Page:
Recent grad Jenushika Jeyakumaran co-founded Aleri after hearing about hearing about a problem that a criminal defence lawyer had preparing for trials. She and her co-founder David Paul quickly took that insight and turned it into a real product that is currently helping lawyers with their cases. They initially bootstrapped the company and then got additional funding with a $30K grant from the Accelerator Centre (part of the Jumpstart program), with having a goal of raising more money to accelerate their traction.
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Tell us how the idea of Aleri started. How did you end up creating a product in the legal space? (not typically a space you think of innovating in)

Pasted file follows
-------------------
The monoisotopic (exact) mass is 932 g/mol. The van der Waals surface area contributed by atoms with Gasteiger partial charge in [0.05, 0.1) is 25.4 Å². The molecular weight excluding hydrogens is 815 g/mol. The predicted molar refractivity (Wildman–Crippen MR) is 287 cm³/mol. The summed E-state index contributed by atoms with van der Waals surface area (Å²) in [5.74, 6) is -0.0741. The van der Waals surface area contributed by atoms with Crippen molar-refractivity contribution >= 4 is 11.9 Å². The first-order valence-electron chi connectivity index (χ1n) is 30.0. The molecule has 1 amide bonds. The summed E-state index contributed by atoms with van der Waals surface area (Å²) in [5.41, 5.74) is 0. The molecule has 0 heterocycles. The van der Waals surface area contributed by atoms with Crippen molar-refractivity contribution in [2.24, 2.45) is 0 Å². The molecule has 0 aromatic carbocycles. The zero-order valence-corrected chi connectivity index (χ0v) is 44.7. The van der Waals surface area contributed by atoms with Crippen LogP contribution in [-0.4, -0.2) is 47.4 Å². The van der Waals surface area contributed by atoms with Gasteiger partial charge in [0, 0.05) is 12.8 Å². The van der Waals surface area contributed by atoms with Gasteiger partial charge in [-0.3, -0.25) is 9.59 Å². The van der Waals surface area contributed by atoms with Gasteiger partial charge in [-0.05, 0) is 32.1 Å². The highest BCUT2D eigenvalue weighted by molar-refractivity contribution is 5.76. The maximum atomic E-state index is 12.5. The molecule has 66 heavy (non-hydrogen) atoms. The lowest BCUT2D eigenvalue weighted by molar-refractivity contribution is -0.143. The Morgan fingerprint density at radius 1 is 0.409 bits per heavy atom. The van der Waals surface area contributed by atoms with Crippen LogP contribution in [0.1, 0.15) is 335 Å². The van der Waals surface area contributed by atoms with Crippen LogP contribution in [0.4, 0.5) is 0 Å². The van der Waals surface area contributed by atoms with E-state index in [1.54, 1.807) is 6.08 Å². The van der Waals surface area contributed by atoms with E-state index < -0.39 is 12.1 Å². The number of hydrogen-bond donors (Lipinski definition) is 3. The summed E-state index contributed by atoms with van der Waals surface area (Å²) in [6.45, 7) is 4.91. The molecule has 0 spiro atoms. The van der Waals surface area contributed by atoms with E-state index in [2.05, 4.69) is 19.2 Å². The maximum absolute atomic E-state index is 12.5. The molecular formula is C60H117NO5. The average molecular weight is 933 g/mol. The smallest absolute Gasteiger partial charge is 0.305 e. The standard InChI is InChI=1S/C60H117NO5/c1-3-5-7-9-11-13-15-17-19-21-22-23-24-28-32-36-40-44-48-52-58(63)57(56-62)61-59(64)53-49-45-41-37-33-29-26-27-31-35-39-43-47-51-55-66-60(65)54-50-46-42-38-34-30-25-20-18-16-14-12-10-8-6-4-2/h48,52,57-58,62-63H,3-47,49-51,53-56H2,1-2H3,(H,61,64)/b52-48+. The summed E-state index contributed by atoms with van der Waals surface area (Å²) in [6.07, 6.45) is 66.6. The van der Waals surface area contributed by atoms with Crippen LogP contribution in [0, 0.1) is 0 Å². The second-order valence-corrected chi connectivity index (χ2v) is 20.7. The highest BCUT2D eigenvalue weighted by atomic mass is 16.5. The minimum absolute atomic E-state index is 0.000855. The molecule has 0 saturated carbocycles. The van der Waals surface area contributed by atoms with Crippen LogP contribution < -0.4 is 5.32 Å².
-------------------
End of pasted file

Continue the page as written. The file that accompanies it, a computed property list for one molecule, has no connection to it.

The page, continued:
Aleri was born when my co-founder’s dad, a criminal defence lawyer, told us about a problem he experienced during work. Preparing for trials - particularly his cross examination, was time consuming, tedious and difficult because there was no specialized tool for lawyers to use. There was only generic programs like MS Word or Google Docs, which were not engineered for lawyers. He ended up deferring to using large physical paper pads (the kind that teachers often used) so that he could see everything in one place. It became really evident in that moment, of the gap that existed in the legal market.
The three of us decided to address the problem and create the solution. We had a criminal defence attorney (aka a subject matter expert), a software developer and me - a communications and marketing specialist, covering the essential roles needed to kickstart our startup company.
Why did you not work for a bigger tech company or startup before launching Aleri?